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Open Access Publications from the University of California

Visualization of the Upper Airway Health using Optical Coherence Tomography

  • Author(s): Jing, Joseph Cong
  • Advisor(s): Chen, Zhongping
  • et al.

The upper airway plays a critical role in everyday life due its importance in various physiological functions. Disorders of the upper airway are numerous due to the many different complex tissue structures and special sensory organs that surround the upper airway. The spatial scale needed to study these disorders range from measuring macroscopic anatomical deformities to studying subcellular processes. Collectively, they all have impact on the respiratory function of the airway. Diagnostic imaging plays a crucial role in identification of disease, targeting therapy, and monitoring the response to both surgical and pharmacologic interventions, and both structural and functional imaging can lead to successful planning of individualized treatment therapies.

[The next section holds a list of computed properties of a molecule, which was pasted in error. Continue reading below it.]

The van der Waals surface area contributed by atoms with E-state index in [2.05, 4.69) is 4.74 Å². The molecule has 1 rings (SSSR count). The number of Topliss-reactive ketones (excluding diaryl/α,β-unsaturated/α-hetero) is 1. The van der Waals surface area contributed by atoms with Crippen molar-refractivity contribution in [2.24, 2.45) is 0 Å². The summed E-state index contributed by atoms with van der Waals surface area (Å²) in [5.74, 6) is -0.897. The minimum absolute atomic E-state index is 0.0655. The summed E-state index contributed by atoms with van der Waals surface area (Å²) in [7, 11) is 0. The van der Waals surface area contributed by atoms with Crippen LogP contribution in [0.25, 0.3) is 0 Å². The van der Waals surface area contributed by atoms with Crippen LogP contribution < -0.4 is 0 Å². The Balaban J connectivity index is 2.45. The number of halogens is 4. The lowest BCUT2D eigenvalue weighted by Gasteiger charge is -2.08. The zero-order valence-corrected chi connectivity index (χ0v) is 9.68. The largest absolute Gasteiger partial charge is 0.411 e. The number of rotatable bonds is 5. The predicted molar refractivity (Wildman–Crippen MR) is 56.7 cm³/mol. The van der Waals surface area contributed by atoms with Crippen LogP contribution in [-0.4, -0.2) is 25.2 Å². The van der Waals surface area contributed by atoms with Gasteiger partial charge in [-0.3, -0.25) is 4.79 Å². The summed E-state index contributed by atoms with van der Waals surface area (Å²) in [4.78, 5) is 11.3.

Optical coherence tomography (OCT) is a noninvasive, high resolution imaging modality that has immense potential as a mesoscopic imaging modality in biological tissue to discern both structure and function. OCT imaging as applied to the upper airway can image tissue structure across the entire micro- and macroscopic scale of anatomic features, and hence has the potential to be a powerful diagnostic tool. My thesis explores the use of a high-speed long-range endoscopic OCT imaging platform to visualize a wide range of upper airway disorders. First, we developed a high speed long-range OCT system to perform in vivo imaging across the entire human upper airway. Endoscopic rotational OCT imaging probes were fabricated and inserted into the airway lumen to generate rapid and anatomically correct volumetric models of the airway. These 3D models were then used in computational fluid dynamics simulations to better identify locations of collapse in obstructive sleep apnea (OSA). Next we utilized our OCT system in the study of subglottic stenosis (SGS). In adults, intraoperative imaging was performed to quantify the improvement in airway cross-sectional area following balloon dilation surgeries. In the neonatal population, imaging was performed in intubated patients to visualize morphological changes in airway tissue structure to positively correlate duration of intubation with SGS progression. Finally, we utilized functional OCT in the form of Doppler OCT to measure the relationship between the beating dynamics of microscopic sub-resolution cilia vs. temperature and drug agents in ex vivo rabbit airway samples.

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